The Western is a fascinating genre of film. Once the most popular movie at the box office, and now more of a niche project. They are heavily inspired by the American West but also heavily rely on stereotypes and historical inaccuracies and oftentimes embody the concept of Manifest Destiny, where the United States, the typically white protagonist, is meant to take over and expand over the North American continent over the ingenious people who already live there. The first Western movie to lay down the foundations of the genre was the silent film The Great Train Robbery (1903); however, it’s arguable that even earlier, in 1878, the first Western cinema began to appear on the scene (with one of the first motion pictures, Horse in Motion, or Sallie Gardner at a Gallop).
When one imagines a Western movie, several images come to mind: Clint Eastwood or John Wayne, the lone cowboy on the frontier, outlaws, saloons in the outposts of a rural town, horses in dust, and so on. However, it is also important to note that Western films have done their part to recreate, mythologize, and romanticize a period of American history, coding it in language and imagery that may not be factually correct and may even be offensive in terms of representation and themes. Without the core group of films that made the genre what is known for today, history, as many perceive it, would’ve looked a little different. With that in mind, look at the greatest Westerns of all time and how they shaped the genre.
Many masterpieces didn’t make the cut due to limited space. Jimmy Stewart’s Westerns with Anthony Mann, The Three Burials of Melquiades Estrada, Red River, Cat Ballou, Rancho Notorious, The Gunfighter, The Big Sky, The Proposition, Meek’s Cutoff, The Nightingale, Rio Bravo, the Budd Boetticher Westerns, and more. That being said, these are a few of the best Western films of all time that did make the cut.
Updated on September 19th, 2023, by Timothy Lindsey: This article has been updated with additional content to keep the discussion fresh and relevant with even more information and new entries.
35 The Hateful Eight (2015)
Written and directed by Quentin Tarantino, The Hateful Eight is a Western with a hard-edged story and one of Tarantino’s most compelling scripts ever written. It features a dialogue-heavy plot that keeps the audience on edge, right until its brutal, nihilistic ending. Every character carefully chooses their words with their survival in the line, with tensions rising and secrets revealed.
The ensemble cast features the talents of Samuel L. Jackson, Kurt Russell, Jennifer Jason Leigh, Demián Bichir, Tim Roth, Michael Madsen, and Channing Tatum. Each one offers a powerful performance, narrating events that led them to the destination of the unlikely reunion. The violent resolution happens fast, but it’s more than fulfilling, considering the long-winded buildup of this incredible story. It’s an exceedingly pessimistic look at American history across its Western development, but an excellent one.
34 Home on the Range (2004)
Home on the Range was released in theaters nearly two decades ago. The motion picture showcases three cows, whose farm is about to be repossessed. To prevent that from happening, they, along with the help of a wannabe hero horse, end up going after a wanted cattle rustler.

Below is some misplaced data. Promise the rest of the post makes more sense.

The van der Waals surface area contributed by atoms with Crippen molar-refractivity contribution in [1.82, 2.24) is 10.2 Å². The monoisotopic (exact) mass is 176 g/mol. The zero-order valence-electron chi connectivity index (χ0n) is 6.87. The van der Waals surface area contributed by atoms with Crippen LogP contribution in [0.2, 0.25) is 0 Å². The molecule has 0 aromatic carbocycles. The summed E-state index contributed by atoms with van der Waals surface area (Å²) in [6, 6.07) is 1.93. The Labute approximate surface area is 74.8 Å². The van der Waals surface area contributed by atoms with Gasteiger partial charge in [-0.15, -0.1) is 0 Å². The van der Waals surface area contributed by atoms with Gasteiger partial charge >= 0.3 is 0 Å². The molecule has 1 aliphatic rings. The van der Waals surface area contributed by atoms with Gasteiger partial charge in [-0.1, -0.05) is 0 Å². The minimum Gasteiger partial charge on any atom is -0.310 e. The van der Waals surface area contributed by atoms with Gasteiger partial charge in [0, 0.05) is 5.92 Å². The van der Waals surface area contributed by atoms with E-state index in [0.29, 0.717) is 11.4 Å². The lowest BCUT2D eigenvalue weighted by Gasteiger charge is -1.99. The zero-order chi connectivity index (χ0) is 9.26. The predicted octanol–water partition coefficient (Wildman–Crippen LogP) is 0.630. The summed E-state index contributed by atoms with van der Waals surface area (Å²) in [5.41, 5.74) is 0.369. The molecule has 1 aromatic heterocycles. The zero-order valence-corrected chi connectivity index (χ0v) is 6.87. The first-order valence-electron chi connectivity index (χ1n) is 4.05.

The reward for his capture is exactly the amount needed to save the cow’s farm. The music and underrated family humor in the film are certainly positives. Casting for the film was spot-on as Judi Dench, Cuba Gooding Jr., Randy Quaid, Estelle Harris, and Steve Buscemi were just some of the headlining voices of the characters. This animated Disney comedy earned $76.5 million worldwide at the box office and earned a grade of “A-” by the folks at CinemaScore.
33 Tombstone (1993)
Tombstone is one of the most stylish Westerns ever put to screen. The all-star cast includes Kurt Russell, Sam Elliott, and Bill Paxton as the Earp brothers, with Val Kilmer as Doc Holiday. The movie is directed by George P. Cosmatos and written by Kevin Jarre. It’s a chronicle loosely based on the real-life incidents of the Gunfight at the O.K. Corral and the Earp Vendetta Ride. In the film Wyatt Earp and his brothers move to Tombstone, hoping to find a peaceful life. Their plans are disrupted when they have to fight for their right to hold property.
This film went toe to toe with Kevin Costner’s Wyatt Earp film, which was written, produced, and directed by Lawrence Kasdan. The critics and moviegoers praised Tombstone for being fast-paced and historically accurate, while the movie by Kasdan was panned as long and tedious. The leading trio of actors portraying the Earp brothers do a magnificent job, but Kilmer’s Doc Holiday stole the show, especially with the ad-libbed line, “I’m Your Huckleberry.”
32 Westworld (1973)
As far as Westerns go, Westworld broke the mold of everything made with the genre back in 1973, blending science-fiction with Western tropes. The story follows the misadventures of Peter Martin and John Blane as they visit Westworld, a theme park offering three different worlds where guests can partake in their heart’s desires. This sci-fi story is written and directed by Michael Crichton, who also authored the novel. The movie stars Yul Brynner and Richard Benjamin.
Each world is filled with androids indistinguishable from real humans, with the caveat that they never feel pain or disgust. As human nature dictates, guests behave horribly with androids by constantly abusing them in any way they can. The androids begin to experience malfunctions, with technicians not knowing what is happening to them. All hell breaks loose as the androids dismantle their programming sequence and start killing everyone in the park. The movie was eventually adapted into the highly praised HBO sci-fi drama of the same name.
31 The Ballad of Buster Scruggs (2018)
The Coen brothers made a name for themselves for their takes on Westerns, from modern tales like No Country for Old Men to classical set ones like True Grit. The Ballad of Buster Scruggs is a classic set Western with a contemporary comedy sensibility.
This remarkable anthology film features a cast of multiple familiar faces across six different stories. Each tale has its own tonality and offers something unique to the spectator. None of them miss the mark and are all great, making this one of the best Westerns of all time.
30 The Shooting (1966)